The most likely result of the reaction between MA and SA under the standard temperatures and pressures is the formation of a carboxylate salt. The differences in pH properties are large enough to be the driving force for salt formation. This happens when the amine deprotonates of the carboxylic acid, and by doing so takes on a proton forming a methyl ammonium ion. Because SA has two protons the completion of the reaction will require two moles of MA to every mole of SA. The pKa of SA is 4.2 and 5.6 respectively and both protons will react readily with MA, having a pKa of 10.66. The result is a stable succinate salt as depicted in Figure 4.
Figure 4 Conventional reaction of methyl amine and succinic acid in an aqueous medium
However as the reaction continues the direct evidence of the methyl ammonium succinate (MAS) product is somewhat masked by the overwhelming amounts of SA. To confirm the formation of the MAS each of the above reactants and products were analyzed separately from one another. The MA was analyzed as a thin film liquid dispersed directly from the reagent bottle onto the ZnSe crystal and the SA was analyzed alone as a thin film solid deposit as described in the
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above experimental section. The two ATR-IR spectra are displayed in Figure 5
below.
ATR-IR Spectra
o
3650 3150 2650 2150 1650 1150 650
Wavenumber [cm-1]
Figure 5 MA (red) and SA (black) each analyzed alone using an ATR-IR
The main IR assignments for MA stem from the amine functionality, the -NH2
stretching near 3280 cm'1, -NH2 scissor vibration near 1670 cm'1, and the C-N stretching near 1334 cm'1. The main assignments from SA revolve around the carboxylic acid functionality. The very broad -OH stretch between 3000 - 2500 cm'1, C=0 stretching near 1675 cm'1, and the C-0 stretch near 1196 cm'1. The IR assignments are listed in Table 3 below with a designation of functional group, peak location, and peak intensity.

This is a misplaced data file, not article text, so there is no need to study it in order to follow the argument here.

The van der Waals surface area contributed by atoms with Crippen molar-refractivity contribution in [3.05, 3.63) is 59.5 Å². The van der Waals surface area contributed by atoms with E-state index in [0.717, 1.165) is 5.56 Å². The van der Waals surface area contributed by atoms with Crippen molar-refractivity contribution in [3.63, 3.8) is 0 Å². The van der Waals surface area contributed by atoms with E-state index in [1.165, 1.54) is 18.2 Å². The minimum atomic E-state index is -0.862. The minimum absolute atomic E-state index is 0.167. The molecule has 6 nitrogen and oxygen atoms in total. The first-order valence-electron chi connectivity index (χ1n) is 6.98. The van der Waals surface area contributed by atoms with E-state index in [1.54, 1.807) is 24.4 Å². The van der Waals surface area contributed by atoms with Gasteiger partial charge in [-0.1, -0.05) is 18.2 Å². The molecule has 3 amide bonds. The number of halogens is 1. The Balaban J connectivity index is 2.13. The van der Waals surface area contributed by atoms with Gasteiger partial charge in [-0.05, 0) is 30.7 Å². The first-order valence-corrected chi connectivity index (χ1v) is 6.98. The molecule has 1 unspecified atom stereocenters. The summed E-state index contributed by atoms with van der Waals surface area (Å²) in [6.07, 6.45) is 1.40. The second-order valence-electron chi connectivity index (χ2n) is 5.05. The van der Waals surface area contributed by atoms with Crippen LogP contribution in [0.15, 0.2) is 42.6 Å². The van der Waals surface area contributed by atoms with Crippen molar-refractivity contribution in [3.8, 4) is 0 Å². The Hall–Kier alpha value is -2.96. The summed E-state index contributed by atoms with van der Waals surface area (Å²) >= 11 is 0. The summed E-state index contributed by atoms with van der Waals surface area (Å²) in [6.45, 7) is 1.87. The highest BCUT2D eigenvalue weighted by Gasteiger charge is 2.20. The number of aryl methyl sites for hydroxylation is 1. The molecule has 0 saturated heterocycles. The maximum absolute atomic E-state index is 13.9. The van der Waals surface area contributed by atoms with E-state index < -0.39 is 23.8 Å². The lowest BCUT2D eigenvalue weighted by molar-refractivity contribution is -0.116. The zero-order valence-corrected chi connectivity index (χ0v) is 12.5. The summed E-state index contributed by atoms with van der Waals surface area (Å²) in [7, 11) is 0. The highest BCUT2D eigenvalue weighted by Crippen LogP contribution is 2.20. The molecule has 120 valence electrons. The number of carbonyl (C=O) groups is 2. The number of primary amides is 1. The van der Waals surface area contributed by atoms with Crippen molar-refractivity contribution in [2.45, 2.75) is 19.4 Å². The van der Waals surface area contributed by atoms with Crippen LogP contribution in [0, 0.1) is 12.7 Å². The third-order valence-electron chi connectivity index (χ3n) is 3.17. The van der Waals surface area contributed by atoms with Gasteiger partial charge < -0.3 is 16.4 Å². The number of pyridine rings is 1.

25
Absorbance


Table 3 IR assignments for MA and SA, br = broad, s = strong, m = medium, w = weak
Functional Group Peak Position Peak Intensity
Assignment Wavenumber [cm'1]
NH2 stretching 3438.4 br
NH2 bending 1534.7 s
C-N stretching 1334.5 m
-OH stretching 3000-2500 w
C=0 carboxylic stretching 1720.9 s
C-0 1410.6 m
To carry out the MAS product evaluation, a liquid - liquid reaction of MA and SA was accompanied by an ATR-IR analysis. In the liquid - liquid reaction, 0.3103 g of SA was reacted with 0.1645 g of MA in an aqueous medium. A heat evolution and a white crystalline precipitate followed the resulting reaction. Considering the two spectra in Figure 5 the prediction of where the formation of MAS will fall in the ATR-IR analysis is unsurprising. In Figure 6 below the MAS is displayed with an overlay of SA to forecast of where the peaks are expected to arise from the reaction of MA vapor with the overpowering amount of SA.
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0
3650 3150 2650 2150 1650 1150 650
Wavenumber [cm-1]
Figure 6 ATR-IR spectra of SA (red) and the MAS product (black)
In an attempt to force the reaction to completion the flow rate of MA was